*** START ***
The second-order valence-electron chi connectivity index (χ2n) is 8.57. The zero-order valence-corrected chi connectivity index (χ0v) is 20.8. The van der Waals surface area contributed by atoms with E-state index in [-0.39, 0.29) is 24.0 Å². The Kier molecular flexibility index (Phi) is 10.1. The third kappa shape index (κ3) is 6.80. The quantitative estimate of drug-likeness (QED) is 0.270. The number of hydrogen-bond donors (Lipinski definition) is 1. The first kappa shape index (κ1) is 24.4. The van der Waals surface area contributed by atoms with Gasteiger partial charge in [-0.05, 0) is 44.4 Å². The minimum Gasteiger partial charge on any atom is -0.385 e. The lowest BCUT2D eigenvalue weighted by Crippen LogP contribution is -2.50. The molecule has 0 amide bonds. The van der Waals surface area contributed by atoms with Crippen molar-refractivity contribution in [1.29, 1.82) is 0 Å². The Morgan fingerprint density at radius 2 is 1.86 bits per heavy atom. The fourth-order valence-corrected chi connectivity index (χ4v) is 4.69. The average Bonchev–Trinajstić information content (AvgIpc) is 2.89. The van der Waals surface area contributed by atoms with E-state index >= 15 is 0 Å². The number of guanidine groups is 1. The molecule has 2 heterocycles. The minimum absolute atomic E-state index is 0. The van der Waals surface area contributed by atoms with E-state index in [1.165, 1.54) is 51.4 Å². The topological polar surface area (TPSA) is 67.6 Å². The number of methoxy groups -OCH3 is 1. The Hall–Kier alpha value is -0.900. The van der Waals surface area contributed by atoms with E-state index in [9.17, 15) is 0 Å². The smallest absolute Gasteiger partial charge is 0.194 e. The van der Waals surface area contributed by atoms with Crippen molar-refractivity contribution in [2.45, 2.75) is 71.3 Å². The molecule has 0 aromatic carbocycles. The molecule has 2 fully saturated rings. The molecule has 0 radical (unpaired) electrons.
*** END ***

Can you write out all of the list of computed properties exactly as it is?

The second-order valence-electron chi connectivity index (χ2n) is 8.57. The zero-order valence-corrected chi connectivity index (χ0v) is 20.8. The van der Waals surface area contributed by atoms with E-state index in [-0.39, 0.29) is 24.0 Å². The Kier molecular flexibility index (Phi) is 10.1. The third kappa shape index (κ3) is 6.80. The quantitative estimate of drug-likeness (QED) is 0.270. The number of hydrogen-bond donors (Lipinski definition) is 1. The first kappa shape index (κ1) is 24.4. The van der Waals surface area contributed by atoms with Gasteiger partial charge in [-0.05, 0) is 44.4 Å². The minimum Gasteiger partial charge on any atom is -0.385 e. The lowest BCUT2D eigenvalue weighted by Crippen LogP contribution is -2.50. The molecule has 0 amide bonds. The van der Waals surface area contributed by atoms with Crippen molar-refractivity contribution in [1.29, 1.82) is 0 Å². The Morgan fingerprint density at radius 2 is 1.86 bits per heavy atom. The fourth-order valence-corrected chi connectivity index (χ4v) is 4.69. The average Bonchev–Trinajstić information content (AvgIpc) is 2.89. The van der Waals surface area contributed by atoms with E-state index >= 15 is 0 Å². The number of guanidine groups is 1. The molecule has 2 heterocycles. The minimum absolute atomic E-state index is 0. The van der Waals surface area contributed by atoms with E-state index in [1.165, 1.54) is 51.4 Å². The topological polar surface area (TPSA) is 67.6 Å². The number of methoxy groups -OCH3 is 1. The Hall–Kier alpha value is -0.900. The van der Waals surface area contributed by atoms with E-state index in [9.17, 15) is 0 Å². The smallest absolute Gasteiger partial charge is 0.194 e. The van der Waals surface area contributed by atoms with Crippen molar-refractivity contribution in [2.45, 2.75) is 71.3 Å². The molecule has 0 aromatic carbocycles. The molecule has 2 fully saturated rings. The molecule has 0 radical (unpaired) electrons.